Giving plastics a new lease on life
Increasing the use of recycled raw materials is an important lever to reduce CO2 emissions in the supply chain
In Germany, almost half a million cars reach the end of their life cycle each year, with the majority ending up at recycling plants and the rest at scrapyards. In recycling plants, the vehicles are disassembled and many materials and parts are reused. This includes various metals, copper wires from cables, as well as plastics, which can be restored by means of mechanical recycling. All recycling methods have one thing in common: They must meet the high requirements of the automotive industry. As such, some of the plastics are incinerated since they cannot be reused due to contamination or impurities.
Cooperation with BMW and ALBA Group
A joint project initiated by BMW and various companies of the ALBA Group intends to change this. In order to expand the circular economy and further reduce the use of primary materials in the automotive industry, the ALBA Group takes old vehicles and, in a first step, removes the components that can be mechanically recycled.
The remaining plastic parts are then shredded together with the vehicles, ending up as shredder residue. From this fraction, the ALBA Group then separates as many materials as possible that can also be mechanically recycled. As part of the project, BASF then analyzes the remaining plastic residues and checks whether the plastic mix can be used in chemical recycling. If this is the case, the plastic waste could then serve as a raw material for pyrolysis oil used at BASF. This oil is set to replace fossil raw materials in the BASF Verbund and will be used to produce plastics with the same quality as new products.
Rethinking plastic recycling from end-of-life vehicles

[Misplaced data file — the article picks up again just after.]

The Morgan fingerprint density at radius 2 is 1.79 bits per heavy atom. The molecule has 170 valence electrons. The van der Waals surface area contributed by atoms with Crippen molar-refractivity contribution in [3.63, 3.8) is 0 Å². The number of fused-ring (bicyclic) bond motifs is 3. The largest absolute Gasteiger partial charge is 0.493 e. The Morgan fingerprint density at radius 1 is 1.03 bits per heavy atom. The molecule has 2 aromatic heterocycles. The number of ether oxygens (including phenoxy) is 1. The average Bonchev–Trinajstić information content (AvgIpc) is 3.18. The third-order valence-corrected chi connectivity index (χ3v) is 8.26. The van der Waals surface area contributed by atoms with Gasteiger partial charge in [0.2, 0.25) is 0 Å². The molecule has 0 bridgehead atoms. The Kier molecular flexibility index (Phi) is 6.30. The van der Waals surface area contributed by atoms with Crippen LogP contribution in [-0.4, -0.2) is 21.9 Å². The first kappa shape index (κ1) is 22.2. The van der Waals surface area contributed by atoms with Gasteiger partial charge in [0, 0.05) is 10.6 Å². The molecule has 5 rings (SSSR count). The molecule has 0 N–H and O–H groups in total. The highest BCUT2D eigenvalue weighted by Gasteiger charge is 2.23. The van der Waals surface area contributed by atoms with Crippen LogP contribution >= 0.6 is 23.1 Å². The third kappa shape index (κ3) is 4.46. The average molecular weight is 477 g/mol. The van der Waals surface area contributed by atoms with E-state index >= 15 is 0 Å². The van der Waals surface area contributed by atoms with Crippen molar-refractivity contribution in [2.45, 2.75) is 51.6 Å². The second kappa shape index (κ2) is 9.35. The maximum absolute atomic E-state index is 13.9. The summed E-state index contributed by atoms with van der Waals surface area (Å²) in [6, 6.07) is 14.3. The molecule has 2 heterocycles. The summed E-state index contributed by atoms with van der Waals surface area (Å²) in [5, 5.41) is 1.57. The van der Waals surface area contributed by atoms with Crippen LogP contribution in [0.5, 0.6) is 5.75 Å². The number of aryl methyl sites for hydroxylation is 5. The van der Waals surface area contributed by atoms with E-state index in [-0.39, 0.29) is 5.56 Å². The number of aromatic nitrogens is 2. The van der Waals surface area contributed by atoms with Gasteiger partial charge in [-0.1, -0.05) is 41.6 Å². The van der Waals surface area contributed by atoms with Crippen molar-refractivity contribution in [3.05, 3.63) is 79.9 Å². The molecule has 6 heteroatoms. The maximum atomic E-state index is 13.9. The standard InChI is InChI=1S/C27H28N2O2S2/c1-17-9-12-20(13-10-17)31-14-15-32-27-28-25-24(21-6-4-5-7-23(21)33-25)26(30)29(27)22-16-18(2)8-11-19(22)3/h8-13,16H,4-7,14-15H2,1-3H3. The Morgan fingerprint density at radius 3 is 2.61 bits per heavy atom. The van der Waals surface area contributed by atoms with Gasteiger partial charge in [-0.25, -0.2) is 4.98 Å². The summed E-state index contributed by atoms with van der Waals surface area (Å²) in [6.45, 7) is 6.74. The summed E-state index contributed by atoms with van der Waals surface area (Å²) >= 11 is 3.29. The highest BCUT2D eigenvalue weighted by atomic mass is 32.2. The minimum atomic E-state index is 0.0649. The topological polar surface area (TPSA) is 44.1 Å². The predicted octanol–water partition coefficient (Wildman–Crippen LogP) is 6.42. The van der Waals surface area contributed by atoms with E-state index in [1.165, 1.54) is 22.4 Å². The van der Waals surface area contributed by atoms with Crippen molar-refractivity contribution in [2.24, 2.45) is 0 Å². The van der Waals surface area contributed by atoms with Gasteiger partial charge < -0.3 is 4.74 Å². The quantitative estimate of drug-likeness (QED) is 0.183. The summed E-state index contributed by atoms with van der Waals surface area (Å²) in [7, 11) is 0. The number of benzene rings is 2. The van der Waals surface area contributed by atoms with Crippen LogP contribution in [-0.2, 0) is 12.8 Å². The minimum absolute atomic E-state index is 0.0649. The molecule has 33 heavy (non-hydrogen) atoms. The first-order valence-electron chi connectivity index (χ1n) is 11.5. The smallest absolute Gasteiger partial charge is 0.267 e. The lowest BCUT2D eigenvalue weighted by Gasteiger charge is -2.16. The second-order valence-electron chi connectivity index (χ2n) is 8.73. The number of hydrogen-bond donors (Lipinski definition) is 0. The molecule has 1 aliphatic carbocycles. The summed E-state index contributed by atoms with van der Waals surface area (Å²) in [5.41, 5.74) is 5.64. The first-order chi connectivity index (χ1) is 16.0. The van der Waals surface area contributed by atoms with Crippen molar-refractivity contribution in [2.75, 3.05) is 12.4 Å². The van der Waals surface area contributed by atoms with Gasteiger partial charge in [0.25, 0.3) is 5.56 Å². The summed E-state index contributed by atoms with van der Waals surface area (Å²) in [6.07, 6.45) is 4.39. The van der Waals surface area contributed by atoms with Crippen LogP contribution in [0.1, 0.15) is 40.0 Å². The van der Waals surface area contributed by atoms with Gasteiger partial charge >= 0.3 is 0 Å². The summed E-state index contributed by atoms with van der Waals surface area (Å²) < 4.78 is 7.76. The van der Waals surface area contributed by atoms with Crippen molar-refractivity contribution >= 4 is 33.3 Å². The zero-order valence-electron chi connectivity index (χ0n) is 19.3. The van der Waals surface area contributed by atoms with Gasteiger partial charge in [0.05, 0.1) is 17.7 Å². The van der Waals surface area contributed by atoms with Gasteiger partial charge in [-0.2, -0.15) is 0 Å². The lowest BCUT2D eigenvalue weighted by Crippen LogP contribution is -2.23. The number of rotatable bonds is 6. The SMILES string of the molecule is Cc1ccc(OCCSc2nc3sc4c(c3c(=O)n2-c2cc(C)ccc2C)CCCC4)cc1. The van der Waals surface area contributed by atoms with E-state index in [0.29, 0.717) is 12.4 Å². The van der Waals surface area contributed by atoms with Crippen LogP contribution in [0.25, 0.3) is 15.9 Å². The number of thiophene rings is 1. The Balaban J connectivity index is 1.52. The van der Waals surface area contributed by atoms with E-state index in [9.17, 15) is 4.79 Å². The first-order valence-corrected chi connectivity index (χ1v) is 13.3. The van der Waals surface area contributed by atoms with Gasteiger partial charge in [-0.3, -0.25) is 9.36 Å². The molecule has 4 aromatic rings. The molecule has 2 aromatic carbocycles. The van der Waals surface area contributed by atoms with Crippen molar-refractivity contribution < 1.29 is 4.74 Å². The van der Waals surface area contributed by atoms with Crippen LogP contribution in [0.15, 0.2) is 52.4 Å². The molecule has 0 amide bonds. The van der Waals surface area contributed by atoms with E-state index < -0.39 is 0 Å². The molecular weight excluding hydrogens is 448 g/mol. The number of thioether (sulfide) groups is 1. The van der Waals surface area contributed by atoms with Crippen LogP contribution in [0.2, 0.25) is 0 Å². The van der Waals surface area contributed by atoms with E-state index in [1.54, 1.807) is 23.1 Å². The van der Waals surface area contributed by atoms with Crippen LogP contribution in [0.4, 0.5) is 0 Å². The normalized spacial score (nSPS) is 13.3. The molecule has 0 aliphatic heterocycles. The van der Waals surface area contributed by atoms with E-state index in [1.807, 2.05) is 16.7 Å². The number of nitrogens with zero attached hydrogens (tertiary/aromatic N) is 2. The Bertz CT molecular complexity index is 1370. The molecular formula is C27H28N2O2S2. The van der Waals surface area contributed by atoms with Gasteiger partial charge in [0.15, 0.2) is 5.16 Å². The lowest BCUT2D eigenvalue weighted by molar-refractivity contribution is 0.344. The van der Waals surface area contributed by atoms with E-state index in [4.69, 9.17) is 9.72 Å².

Another project focuses on optimizing the sorting and recycling of plastics in old vehicles using cutting-edge technologies. BASF SE and the Institute for Applied Ecology are working together with Volkswagen AG, SICON GmbH and the Clausthal University of Technology on a project sponsored by the Federal Ministry of Education and Research.
In this project, partners from industry and academia are developing a comprehensive approach for separating the highly complex mix of materials. Customized mechanical, chemical and thermal treatment processes will be used to manage and recycle automotive plastics in line with market requirements.
The circular economy plays a key role within the scope of the European Green Deal.
Improved sorting methods and chemical recycling as a complementary solution to mechanical recycling can help increase the amount of plastics recycled from old vehicles and improve the share of recycled plastics used in new vehicles. At the same time, the profitability of recycling plastics from old vehicles is increased. The results are used as a baseline for a comprehensive implementation phase in a follow-up project. The processes established in pilot plants will then be optimized, developed further and combined to provide the best solution for various subfractions.